demand(redirected from demands)
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bow to (one's) demands
To submit to or accept another person's demands. You need to grow a spine. You can't just bow to your boss's demands every time!
demand (something) from (one)
To insist that someone do, provide, or relinquish something. I demand full attention from my students, so if you plan to nap or socialize in here, then you might as well drop this class right now.
Greatly sought after; desired or required by many people. (Hyphenated if used before a noun; sometime used with the modifier "high" before or in the middle of the phrase.) To the surprise of some, the product has been in high demand since it was first released. Retailers have struggled to maintain stock of the in-demand toy. Now that the property market has begun to boom, construction workers are in demand.
When needed or desired. (Hyphenated if used before a noun.) It can be difficult to adjust to a baby's need to feed on demand. Cable television is being replaced in many homes by on-demand video services.
supply and demand
The amount of something available to purchase compared to the number of people who need or want to purchase it. The company has had a hard time figuring out supply and demand on their first product, which has been incredibly popular but very difficult to find in stores.
by popular demand
Due to a lot of interest (in something). Here are your menus—you'll see that some of our special dishes from last summer are back by popular demand.
make demands on (one)
To put pressure on someone or something; to expect something from someone or something. The sprawling nature of their business made demands on the IRS agent tasked with auditing their accounts. Having to help my mother raise my baby sister has really made demands on my own ambitions.
bow to someone's demands
Fig. to yield to someone's demands; to agree to do something that someone has requested. In the end, they had to bow to our demands. We refused to bow to their demands that we abandon the project.
demand something from someone or somethingand demand something of someone or something
to command that something be received from someone or a group or something; to demand that someone or a group or something do something. The muggers demanded money from everyone. The petitioners demanded a response from the board of directors. She demanded too much of her automobile.
in great demand
wanted by many people. Liz is in great demand as a singer. Mary's paintings are in great demand.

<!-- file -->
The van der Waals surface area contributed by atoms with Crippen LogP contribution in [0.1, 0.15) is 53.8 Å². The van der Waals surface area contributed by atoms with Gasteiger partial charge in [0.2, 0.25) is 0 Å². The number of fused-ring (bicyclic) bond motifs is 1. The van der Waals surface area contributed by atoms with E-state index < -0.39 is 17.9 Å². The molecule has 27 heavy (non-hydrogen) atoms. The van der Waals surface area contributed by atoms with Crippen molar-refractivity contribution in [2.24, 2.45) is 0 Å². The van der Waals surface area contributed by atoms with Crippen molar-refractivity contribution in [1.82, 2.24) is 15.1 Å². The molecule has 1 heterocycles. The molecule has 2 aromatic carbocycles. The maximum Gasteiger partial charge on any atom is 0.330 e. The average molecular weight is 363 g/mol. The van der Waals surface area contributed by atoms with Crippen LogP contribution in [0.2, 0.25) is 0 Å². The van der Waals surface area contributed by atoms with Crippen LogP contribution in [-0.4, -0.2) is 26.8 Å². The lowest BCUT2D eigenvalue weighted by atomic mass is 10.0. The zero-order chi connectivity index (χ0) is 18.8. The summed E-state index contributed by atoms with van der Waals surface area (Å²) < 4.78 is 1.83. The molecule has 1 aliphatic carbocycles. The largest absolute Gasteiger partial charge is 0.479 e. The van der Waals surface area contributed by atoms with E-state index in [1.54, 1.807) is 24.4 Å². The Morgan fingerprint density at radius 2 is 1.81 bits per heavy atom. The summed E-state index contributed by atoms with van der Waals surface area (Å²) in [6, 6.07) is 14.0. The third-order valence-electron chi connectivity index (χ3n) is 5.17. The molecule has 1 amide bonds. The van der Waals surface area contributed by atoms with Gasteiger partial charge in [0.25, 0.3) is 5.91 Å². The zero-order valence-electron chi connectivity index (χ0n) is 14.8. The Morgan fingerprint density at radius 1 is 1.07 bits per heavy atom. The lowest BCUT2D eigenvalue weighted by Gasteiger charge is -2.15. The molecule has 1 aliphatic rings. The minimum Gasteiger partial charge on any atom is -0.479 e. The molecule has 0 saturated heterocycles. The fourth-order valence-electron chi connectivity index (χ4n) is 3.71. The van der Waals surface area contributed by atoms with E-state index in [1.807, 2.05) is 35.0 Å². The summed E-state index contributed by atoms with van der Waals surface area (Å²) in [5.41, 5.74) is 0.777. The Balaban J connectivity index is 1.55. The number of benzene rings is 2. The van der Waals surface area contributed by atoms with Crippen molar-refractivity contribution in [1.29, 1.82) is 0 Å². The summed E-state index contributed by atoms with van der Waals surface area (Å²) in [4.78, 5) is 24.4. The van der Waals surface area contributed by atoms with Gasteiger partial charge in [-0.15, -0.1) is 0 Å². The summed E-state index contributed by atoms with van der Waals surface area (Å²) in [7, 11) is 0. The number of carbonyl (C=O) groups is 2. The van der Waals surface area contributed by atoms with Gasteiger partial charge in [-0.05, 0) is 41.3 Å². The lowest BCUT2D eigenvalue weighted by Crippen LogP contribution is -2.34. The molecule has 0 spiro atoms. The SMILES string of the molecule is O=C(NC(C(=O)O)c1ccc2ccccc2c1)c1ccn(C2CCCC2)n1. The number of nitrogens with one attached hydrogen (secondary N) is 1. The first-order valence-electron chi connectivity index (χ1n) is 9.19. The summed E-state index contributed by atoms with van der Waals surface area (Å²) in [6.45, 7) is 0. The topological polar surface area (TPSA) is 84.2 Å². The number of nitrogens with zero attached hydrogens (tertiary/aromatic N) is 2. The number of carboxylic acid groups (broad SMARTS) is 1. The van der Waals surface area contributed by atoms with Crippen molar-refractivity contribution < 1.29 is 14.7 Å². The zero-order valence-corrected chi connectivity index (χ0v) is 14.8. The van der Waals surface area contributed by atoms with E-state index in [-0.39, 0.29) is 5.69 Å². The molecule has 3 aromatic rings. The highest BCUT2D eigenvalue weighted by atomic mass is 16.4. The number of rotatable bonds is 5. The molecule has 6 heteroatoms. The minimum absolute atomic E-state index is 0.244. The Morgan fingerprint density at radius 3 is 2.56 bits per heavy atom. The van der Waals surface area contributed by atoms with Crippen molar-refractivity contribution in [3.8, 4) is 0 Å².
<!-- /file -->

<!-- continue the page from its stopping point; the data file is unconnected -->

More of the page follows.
make demands of someone or somethingand make demands on someone or something
to expect someone or something to do something or act in a particular way. Please don't make demands of everyone in the shop. The boss is making a lot of demands on the new machinery.
rush on somethingand run on something
a large demand for something. There was a rush on bottled water during the drought. During the hot summer, there was a run on air conditioners.
supply and demand
the availability of things or people as compared to the need to utilize the things or people; the availability of goods compared to the number of willing customers for the goods. Sometimes you can find what you want by shopping around and other times almost no store carries the items you are looking for. It depends entirely on supply and demand. (Alludes to a principle of market economics.) Sometimes customers ask for things we do not carry in stock and other times we have things in abundance that no one wants to buy. Whether or not we can make money off of a product depends entirely on supply and demand.
Sought after, as in The general was in demand as an after-dinner speaker. [Early 1800s]
make demands on
Urgently require something of someone, as in Her mother's illness has made considerable demands on her time. [Late 1300s]
When needed or asked for, as in She's always ready to sing on demand, or Nowadays infants are generally fed on demand. This usage is a broadening of this phrase's meaning in finance, that is, "payable on being requested or presented," as in This note is payable on demand. [Late 1600s]
in deˈmandwanted by many people; popular: Well-qualified young people with experience in marketing are very much in demand at the moment.
on deˈmanddone or happening whenever somebody asks: Feed the baby on demand.
by popular deˈmandbecause a lot of people have asked for something: By popular demand, the play will run for another week.
1. When presented for payment: a note payable on demand.
2. When needed or asked for: fed the baby on demand.